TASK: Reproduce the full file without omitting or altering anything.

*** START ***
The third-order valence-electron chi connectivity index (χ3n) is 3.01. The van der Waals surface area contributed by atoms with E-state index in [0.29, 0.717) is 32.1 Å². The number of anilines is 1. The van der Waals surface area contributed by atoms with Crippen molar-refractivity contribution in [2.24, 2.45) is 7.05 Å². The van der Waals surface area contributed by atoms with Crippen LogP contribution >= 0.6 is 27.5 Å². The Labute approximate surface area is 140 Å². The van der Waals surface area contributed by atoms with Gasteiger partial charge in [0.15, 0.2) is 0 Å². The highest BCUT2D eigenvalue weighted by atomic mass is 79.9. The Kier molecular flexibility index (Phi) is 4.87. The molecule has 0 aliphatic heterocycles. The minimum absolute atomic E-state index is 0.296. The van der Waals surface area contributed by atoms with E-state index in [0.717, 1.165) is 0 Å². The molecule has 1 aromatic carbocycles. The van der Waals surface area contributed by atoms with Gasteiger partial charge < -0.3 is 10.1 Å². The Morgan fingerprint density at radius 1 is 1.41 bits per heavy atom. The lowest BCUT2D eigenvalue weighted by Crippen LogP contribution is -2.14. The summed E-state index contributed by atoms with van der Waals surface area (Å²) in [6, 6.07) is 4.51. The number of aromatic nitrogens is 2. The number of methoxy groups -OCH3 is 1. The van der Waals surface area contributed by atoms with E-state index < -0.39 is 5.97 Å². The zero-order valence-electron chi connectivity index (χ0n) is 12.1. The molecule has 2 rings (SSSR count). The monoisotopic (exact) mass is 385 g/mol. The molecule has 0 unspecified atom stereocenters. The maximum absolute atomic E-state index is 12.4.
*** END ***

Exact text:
The third-order valence-electron chi connectivity index (χ3n) is 3.01. The van der Waals surface area contributed by atoms with E-state index in [0.29, 0.717) is 32.1 Å². The number of anilines is 1. The van der Waals surface area contributed by atoms with Crippen molar-refractivity contribution in [2.24, 2.45) is 7.05 Å². The van der Waals surface area contributed by atoms with Crippen LogP contribution >= 0.6 is 27.5 Å². The Labute approximate surface area is 140 Å². The van der Waals surface area contributed by atoms with Gasteiger partial charge in [0.15, 0.2) is 0 Å². The highest BCUT2D eigenvalue weighted by atomic mass is 79.9. The Kier molecular flexibility index (Phi) is 4.87. The molecule has 0 aliphatic heterocycles. The minimum absolute atomic E-state index is 0.296. The van der Waals surface area contributed by atoms with E-state index in [0.717, 1.165) is 0 Å². The molecule has 1 aromatic carbocycles. The van der Waals surface area contributed by atoms with Gasteiger partial charge < -0.3 is 10.1 Å². The Morgan fingerprint density at radius 1 is 1.41 bits per heavy atom. The lowest BCUT2D eigenvalue weighted by Crippen LogP contribution is -2.14. The summed E-state index contributed by atoms with van der Waals surface area (Å²) in [6, 6.07) is 4.51. The number of aromatic nitrogens is 2. The number of methoxy groups -OCH3 is 1. The van der Waals surface area contributed by atoms with E-state index < -0.39 is 5.97 Å². The zero-order valence-electron chi connectivity index (χ0n) is 12.1. The molecule has 2 rings (SSSR count). The monoisotopic (exact) mass is 385 g/mol. The molecule has 0 unspecified atom stereocenters. The maximum absolute atomic E-state index is 12.4.